Shift. Swift. Repeat. Rearrange.
Isabel Santos’s work for her new solo exhibit, Over and Over and Over and, are meditations on repetition. First created with meticulous and painstaking studies in bed, the resulting images are larger pieces that were imagined in repose. “Unplanned quarantine works were driving me insane.” The inescapability of repetition has been linked to a particular kind of loss of sanity. Cabin fever sweeping across the country has made dull Jacks out of all of us.
For Santos, some paintings are still alive. In some ways, these studies have contributed to Santos’s personal growth, where she encouraged herself to be more sure of her ideas before laying down the paint, and to forgive herself for “ruining” them with unplanned or careless strokes. In bed, while planning her larger pieces, she can run free and be less daunted by the larger empty canvases in front of her.
Santos has adopted a self-imposed strictness on being precise on elements, such as where the lines were or how thick they have to be, all scaled and accurate to a T, according to her studies. The freedom was expressed on a smaller scale; Santos just wanted to blow it up.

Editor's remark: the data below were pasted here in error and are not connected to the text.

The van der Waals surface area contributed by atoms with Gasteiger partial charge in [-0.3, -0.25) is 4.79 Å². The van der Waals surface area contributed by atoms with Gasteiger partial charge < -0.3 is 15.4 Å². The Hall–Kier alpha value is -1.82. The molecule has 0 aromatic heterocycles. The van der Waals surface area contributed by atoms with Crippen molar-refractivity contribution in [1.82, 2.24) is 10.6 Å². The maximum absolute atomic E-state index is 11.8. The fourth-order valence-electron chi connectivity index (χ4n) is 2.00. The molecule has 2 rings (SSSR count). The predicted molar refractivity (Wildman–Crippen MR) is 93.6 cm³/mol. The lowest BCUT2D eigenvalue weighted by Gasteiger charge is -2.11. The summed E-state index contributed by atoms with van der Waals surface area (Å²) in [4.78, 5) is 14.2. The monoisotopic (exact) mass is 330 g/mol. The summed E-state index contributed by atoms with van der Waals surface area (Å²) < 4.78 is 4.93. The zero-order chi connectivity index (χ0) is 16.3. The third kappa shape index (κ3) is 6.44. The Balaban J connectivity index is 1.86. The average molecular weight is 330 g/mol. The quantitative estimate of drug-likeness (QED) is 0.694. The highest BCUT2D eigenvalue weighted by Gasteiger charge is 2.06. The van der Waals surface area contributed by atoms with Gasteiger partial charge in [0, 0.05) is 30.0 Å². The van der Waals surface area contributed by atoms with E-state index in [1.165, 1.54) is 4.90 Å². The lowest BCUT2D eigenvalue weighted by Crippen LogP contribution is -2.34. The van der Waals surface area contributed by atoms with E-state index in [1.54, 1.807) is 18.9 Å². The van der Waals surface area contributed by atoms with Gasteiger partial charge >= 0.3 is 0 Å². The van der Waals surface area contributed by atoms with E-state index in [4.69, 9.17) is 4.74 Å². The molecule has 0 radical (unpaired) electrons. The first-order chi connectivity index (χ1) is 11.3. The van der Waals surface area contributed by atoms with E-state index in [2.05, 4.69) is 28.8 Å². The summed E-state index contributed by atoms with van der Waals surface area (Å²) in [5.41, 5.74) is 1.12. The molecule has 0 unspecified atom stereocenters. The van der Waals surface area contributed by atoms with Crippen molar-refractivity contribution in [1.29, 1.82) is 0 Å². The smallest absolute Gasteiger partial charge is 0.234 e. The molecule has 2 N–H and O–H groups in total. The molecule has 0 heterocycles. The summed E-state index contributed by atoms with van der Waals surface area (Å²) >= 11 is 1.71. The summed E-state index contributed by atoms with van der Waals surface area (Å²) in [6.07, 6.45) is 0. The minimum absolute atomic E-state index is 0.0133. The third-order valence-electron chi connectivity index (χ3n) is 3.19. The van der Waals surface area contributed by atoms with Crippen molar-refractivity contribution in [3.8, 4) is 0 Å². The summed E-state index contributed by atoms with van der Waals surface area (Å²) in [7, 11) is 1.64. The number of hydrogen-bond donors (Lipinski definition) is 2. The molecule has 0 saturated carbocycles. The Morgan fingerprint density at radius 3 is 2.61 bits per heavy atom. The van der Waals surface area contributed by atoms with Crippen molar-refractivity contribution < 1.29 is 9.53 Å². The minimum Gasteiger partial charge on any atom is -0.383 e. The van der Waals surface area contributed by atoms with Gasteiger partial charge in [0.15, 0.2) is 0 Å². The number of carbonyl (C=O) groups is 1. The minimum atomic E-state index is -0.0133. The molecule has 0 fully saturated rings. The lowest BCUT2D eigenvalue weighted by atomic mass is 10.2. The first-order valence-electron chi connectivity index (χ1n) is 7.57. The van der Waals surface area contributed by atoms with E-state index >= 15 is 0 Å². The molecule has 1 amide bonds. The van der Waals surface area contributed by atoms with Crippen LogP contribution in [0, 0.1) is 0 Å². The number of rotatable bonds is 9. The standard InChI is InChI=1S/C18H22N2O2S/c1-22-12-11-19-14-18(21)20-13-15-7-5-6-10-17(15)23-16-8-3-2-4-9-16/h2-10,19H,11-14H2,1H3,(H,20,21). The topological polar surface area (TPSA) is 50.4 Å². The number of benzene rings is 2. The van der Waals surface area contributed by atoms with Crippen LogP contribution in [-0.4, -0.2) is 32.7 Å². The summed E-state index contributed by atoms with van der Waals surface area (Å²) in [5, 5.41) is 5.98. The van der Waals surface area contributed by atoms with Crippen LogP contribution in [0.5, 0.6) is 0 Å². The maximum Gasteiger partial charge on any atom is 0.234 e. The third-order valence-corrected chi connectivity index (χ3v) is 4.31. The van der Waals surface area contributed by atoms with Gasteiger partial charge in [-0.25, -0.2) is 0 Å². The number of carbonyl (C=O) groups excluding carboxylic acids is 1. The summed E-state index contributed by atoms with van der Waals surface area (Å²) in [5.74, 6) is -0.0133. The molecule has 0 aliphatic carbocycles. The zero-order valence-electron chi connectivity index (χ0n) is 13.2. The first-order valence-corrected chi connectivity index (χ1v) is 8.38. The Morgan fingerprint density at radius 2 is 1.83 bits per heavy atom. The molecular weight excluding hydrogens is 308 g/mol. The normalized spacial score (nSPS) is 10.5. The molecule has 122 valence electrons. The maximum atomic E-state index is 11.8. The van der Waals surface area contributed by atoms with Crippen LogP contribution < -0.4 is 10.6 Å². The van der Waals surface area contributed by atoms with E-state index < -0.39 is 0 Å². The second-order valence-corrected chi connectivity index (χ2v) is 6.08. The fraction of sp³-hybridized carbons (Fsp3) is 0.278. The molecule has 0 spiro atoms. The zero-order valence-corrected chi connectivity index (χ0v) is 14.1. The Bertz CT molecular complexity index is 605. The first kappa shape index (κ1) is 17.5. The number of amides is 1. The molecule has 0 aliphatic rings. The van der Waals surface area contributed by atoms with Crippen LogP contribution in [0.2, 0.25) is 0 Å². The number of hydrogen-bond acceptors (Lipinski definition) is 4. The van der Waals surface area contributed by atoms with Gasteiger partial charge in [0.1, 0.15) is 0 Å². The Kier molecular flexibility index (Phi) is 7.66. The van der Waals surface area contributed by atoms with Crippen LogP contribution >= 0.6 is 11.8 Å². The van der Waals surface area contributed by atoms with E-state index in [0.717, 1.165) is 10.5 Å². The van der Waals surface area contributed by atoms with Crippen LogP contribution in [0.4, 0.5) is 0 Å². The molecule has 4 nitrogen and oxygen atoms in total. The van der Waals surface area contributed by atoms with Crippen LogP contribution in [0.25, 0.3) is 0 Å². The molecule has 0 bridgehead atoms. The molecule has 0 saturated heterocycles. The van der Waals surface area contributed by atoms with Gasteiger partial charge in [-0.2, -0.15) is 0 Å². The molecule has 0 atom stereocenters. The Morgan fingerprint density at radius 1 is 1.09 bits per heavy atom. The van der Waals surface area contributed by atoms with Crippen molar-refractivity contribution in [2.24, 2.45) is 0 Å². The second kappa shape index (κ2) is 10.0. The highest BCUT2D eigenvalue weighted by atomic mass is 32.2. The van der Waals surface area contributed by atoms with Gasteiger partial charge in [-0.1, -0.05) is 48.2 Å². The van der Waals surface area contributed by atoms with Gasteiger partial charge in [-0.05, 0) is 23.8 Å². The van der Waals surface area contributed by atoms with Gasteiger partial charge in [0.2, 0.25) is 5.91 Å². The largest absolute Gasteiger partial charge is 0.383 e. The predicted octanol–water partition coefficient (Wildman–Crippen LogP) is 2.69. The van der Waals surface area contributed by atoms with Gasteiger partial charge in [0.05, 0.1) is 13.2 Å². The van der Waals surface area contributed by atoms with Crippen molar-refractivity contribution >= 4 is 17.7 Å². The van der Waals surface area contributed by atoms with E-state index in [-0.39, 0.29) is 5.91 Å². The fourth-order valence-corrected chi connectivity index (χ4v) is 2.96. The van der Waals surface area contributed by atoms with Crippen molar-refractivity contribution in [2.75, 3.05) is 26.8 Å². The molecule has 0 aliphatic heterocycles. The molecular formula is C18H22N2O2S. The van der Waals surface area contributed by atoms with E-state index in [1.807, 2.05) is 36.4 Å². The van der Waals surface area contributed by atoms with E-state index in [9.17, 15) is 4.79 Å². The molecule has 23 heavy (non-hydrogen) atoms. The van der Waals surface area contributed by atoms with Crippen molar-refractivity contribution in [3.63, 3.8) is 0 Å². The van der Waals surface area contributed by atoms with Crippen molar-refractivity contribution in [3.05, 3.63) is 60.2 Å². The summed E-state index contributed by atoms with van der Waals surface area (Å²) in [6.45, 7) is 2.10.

Santos has always toed the line into uncanniness, and it is the same here. “Something doesn’t belong,” but she won’t tell you exactly what it is. Over and Over and Over and is a collection of pieces and ideas that have been reworked, but distilled, with a focus more on the subject itself, with no add-ons or distractions in the surrounding areas. It’s a period of practicing messing up and putting these pieces back together.